South Korea’s financial authority will ease rules on “Chinese wall” for investment banks, Financial Services Commission Chairman Choi Jong-ku said on May 9.
Chinese wall is a business term meaning an information barrier within an organization, especially an investment bank, which is set up to prevent exchanges of information that could lead to conflicts of interest.
“South Korea’s rules on the Chinese wall tend to restrict a company’s autonomy in terms of organizational and personnel management as they do not take into account the size of the company and the nature of its business in prescribing the targets and the regulatory method,” Choi said at a meeting on “the revitalization of financial investment banks’ innovative finance” at the Korea Financial Investment Association's headquarters in Yeouido, Seoul, on May 9.
Choi also said, “The regulations on the Chinese wall often hinder a timely introduction of new products and services. We will improve the regulations across the board as they tend to undermine the capital market dynamics.”
Choi suggested a shift from the present method of setting up Chinese walls at investment banks based on their businesses to a new approach based on blocking data exchanges among “information units.” Under the new approach, only two types of information would be blocked among information units: “undisclosed critical information” and “information on customer asset management” which is obtained from the management and operation of customer assets. At the same time, the cases where information exchanges should be prevented will be more broadly defined to increase flexibility.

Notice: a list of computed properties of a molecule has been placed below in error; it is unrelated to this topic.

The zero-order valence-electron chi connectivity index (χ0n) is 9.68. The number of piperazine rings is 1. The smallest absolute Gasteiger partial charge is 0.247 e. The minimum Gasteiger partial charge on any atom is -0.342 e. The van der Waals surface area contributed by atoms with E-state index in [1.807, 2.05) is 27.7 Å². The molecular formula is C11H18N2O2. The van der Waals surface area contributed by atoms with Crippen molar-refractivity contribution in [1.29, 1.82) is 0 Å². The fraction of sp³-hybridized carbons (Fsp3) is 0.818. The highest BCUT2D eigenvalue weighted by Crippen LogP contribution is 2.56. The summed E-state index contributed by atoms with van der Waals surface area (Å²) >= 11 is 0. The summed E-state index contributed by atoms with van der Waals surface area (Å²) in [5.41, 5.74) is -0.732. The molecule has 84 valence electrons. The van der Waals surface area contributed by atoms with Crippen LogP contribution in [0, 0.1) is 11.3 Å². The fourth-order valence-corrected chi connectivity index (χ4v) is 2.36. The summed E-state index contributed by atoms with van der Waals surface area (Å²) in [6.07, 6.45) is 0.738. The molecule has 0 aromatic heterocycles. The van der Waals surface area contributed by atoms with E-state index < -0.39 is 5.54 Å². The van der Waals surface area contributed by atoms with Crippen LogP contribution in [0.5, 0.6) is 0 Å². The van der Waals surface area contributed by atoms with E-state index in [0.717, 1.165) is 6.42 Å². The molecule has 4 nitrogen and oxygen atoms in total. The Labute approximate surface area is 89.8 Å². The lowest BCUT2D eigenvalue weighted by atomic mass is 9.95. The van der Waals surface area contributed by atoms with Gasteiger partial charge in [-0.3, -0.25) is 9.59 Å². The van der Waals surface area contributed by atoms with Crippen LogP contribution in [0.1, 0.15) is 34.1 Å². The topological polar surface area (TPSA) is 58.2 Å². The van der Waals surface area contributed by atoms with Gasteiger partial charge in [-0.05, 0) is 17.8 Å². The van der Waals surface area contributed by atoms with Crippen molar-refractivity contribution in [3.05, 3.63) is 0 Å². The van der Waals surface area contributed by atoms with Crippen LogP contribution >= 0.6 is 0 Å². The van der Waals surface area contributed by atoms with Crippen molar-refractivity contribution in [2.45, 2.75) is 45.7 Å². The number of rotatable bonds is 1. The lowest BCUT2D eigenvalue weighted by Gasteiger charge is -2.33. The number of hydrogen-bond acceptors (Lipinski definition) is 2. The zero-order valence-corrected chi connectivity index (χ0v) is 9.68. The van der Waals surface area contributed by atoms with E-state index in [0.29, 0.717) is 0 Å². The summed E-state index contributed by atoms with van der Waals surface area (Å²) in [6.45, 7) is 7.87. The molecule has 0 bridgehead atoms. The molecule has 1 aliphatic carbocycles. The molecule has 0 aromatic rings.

Choi added, “We will also ease regulations that ban executives of a parent company from holding an office in affiliates and abolish perfunctory regulations, including obligation of physical block.” Instead, he said the FSC will strengthen monetary sanctions by imposing a fine on financial investment companies when they use information which is restricted to distribution and cause damages on investors or disturb the market system.
The FSC has decided to allow outsourcing core businesses, which is currently banned to entrust to a third party, when companies receive approval and complete registration. In particular,it will enable them to entrust the registration, delivery, execution and confirmation of purchase and sales orders to information technology (IT) companies and change the prior reporting principle on trust business and collateral business to the post reporting principle.